Hutchinson was born in 1859 in London, the third son of General William Nelson Hutchinson. He started his golf career early, winning his first club championship medal when he was just sixteen and, three years later, playing number one on the Oxford University golf team and leading them to victory. In his later life, Hutchinson ‘s greatest golfing achievements were his two victories in the 1886 and 1887 British Open Championships. His caddy during his early golfing years was a young orphan who was employed by his family as a ‘houseboy,’ and this boy, John Henry Taylor, would become a legendary golfer, winning five Open Championships. Hutchinson was fascinated by the mechanics of the game and studied it closely, and became a respected teacher of golf style, writing several books on the subject. ‘In my mind, there is no question that Horace Hutchinson was a teacher extraordinaire and is clearly the father of golf instruction.’ (Mike Stevens, American golf teaching professional.)
2) They will never go through one Ladies’ Championship with credit. Tears will bedew, if wigs do not bestrew the green.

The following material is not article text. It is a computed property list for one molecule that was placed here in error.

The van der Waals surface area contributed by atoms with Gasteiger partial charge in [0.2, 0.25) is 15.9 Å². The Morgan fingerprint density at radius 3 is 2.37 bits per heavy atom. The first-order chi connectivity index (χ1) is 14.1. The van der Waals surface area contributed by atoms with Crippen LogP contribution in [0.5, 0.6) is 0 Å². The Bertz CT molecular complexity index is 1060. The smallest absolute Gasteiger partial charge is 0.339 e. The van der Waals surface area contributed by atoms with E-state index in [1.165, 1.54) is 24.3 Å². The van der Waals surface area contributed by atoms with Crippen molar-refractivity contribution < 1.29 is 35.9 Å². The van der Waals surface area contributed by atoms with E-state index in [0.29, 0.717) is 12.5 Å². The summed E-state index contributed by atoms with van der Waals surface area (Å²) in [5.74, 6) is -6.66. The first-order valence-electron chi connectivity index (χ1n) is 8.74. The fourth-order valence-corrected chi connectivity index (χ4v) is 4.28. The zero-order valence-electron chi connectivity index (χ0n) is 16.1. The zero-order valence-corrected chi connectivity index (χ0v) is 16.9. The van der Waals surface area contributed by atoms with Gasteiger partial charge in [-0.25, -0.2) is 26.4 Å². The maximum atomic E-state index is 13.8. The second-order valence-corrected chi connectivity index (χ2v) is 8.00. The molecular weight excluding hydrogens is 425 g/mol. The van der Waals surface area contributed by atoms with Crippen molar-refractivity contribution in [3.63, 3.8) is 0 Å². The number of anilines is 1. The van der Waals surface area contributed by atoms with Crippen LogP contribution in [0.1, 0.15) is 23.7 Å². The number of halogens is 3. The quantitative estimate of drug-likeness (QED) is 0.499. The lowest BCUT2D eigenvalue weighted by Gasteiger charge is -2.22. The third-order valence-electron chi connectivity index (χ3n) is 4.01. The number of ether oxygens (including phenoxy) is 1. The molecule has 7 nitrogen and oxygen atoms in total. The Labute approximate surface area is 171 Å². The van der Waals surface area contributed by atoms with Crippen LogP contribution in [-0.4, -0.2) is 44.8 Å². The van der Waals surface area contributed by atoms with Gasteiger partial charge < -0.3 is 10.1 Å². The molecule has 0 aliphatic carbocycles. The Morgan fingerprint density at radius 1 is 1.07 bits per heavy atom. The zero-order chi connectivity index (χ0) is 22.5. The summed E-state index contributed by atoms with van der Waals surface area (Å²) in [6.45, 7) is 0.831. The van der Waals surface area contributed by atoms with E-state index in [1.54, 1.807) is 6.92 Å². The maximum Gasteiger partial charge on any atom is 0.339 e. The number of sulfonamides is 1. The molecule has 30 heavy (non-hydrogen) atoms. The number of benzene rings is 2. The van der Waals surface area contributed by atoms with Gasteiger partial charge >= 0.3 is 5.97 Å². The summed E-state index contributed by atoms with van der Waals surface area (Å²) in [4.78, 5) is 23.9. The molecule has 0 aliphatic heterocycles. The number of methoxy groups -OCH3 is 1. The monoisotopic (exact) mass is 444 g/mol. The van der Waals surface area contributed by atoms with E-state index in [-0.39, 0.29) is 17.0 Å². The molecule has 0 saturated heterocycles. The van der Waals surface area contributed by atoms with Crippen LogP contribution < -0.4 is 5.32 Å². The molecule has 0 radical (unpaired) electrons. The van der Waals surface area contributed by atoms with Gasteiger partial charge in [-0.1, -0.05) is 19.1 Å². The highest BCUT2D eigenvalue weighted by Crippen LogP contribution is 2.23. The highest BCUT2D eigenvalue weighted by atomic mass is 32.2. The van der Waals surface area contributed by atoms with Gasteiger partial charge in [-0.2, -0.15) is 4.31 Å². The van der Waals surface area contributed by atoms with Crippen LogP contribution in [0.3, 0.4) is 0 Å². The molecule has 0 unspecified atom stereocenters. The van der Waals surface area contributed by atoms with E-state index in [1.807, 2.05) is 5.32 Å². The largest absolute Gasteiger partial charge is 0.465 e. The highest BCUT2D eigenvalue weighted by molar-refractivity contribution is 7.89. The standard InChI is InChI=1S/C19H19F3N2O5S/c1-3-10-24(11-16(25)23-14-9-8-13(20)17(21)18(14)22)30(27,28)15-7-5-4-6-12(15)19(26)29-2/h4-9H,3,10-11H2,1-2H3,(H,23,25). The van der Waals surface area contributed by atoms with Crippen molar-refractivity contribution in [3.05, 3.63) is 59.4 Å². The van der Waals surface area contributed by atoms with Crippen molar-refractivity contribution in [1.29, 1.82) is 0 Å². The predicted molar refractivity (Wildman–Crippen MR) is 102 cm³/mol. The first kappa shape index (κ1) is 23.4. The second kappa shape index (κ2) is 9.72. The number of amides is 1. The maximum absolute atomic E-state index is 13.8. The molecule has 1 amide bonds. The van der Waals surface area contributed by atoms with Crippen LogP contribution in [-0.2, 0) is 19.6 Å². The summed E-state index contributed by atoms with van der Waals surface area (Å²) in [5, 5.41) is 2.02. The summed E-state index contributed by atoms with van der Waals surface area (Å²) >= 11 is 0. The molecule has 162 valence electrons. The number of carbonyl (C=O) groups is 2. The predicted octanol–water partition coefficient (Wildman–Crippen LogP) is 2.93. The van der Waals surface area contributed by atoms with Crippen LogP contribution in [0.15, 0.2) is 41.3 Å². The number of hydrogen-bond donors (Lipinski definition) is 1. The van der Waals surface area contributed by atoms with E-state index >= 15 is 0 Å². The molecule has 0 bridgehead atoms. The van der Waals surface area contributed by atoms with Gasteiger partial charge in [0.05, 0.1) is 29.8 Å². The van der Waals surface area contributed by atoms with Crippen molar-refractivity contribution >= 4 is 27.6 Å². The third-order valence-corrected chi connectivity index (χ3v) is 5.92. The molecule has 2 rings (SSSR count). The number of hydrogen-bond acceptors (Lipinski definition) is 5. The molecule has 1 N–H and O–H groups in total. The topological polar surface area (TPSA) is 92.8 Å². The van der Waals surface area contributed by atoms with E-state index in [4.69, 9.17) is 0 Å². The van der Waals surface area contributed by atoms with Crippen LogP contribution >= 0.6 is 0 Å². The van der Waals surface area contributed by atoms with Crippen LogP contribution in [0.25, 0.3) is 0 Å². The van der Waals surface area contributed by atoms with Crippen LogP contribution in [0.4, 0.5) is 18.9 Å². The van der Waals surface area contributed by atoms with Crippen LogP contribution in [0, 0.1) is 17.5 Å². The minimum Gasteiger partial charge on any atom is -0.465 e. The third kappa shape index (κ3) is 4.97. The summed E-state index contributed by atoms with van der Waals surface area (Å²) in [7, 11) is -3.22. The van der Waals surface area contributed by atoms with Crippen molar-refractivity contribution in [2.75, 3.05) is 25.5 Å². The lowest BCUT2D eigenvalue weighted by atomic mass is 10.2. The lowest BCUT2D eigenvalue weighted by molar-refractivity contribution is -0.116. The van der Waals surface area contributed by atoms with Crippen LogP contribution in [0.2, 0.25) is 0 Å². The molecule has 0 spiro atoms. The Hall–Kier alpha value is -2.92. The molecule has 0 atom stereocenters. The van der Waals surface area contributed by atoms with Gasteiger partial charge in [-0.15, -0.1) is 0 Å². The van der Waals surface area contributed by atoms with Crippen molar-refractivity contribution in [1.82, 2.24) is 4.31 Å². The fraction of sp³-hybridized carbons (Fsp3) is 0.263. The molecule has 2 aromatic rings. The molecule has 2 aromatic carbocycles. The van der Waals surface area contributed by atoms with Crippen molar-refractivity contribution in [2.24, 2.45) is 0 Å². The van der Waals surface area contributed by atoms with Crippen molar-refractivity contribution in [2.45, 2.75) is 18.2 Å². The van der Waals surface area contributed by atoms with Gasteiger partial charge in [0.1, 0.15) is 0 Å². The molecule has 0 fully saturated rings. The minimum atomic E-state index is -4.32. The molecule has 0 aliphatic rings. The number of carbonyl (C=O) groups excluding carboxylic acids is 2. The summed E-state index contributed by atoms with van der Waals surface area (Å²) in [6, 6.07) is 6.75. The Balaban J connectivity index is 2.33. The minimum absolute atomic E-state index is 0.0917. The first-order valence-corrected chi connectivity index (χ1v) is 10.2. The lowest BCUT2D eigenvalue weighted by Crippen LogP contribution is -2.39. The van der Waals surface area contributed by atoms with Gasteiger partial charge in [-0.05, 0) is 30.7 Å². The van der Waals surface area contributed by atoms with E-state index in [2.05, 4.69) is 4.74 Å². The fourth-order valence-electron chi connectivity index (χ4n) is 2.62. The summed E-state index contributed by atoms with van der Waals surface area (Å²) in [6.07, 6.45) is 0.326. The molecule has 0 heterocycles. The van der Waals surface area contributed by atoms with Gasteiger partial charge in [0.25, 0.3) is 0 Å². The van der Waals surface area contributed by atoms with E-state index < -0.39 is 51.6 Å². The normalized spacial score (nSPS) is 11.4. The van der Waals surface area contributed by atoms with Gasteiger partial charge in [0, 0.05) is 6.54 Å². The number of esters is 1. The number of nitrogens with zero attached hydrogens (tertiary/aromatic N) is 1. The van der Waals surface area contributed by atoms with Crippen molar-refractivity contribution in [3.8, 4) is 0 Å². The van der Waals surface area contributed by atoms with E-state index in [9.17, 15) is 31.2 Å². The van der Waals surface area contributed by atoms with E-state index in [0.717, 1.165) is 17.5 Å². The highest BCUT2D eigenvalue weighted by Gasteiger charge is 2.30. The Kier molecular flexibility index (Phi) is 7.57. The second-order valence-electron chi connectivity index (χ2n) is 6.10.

Hutchinson was a remarkably prolific writer whose work has disappeared, leaving only faint traces to indicate that a large number of books had ever existed. It is only through attempting to trace information about one book that lots of other titles float into view, and unfortunately there are few details about most of them. Hutchinson is best remembered as a golfer and a number of his books on golf in all its aspects are still available, plus a few of his works on cricket, shooting and other sporting activities. However, he also wrote several historical non-fiction works, usually biographies, and general interest books. He appears to have had an intimate knowledge of Natural History and wrote about aspects of this in great detail, often combining it with the philosophy of the time, as in the book The Faun and the Philosopher; a Forest Phantasy (1915.) This title is one of many that illustrate how firmly Hutchinson was set in the Victorian tradition, other such titles include A Saga of Sunbeams (1900); Amelia and the Doctor; Little Lady Mary (1900); Peter Steele, The Cricketer (1900.)
That Fiddler Fellow (1891)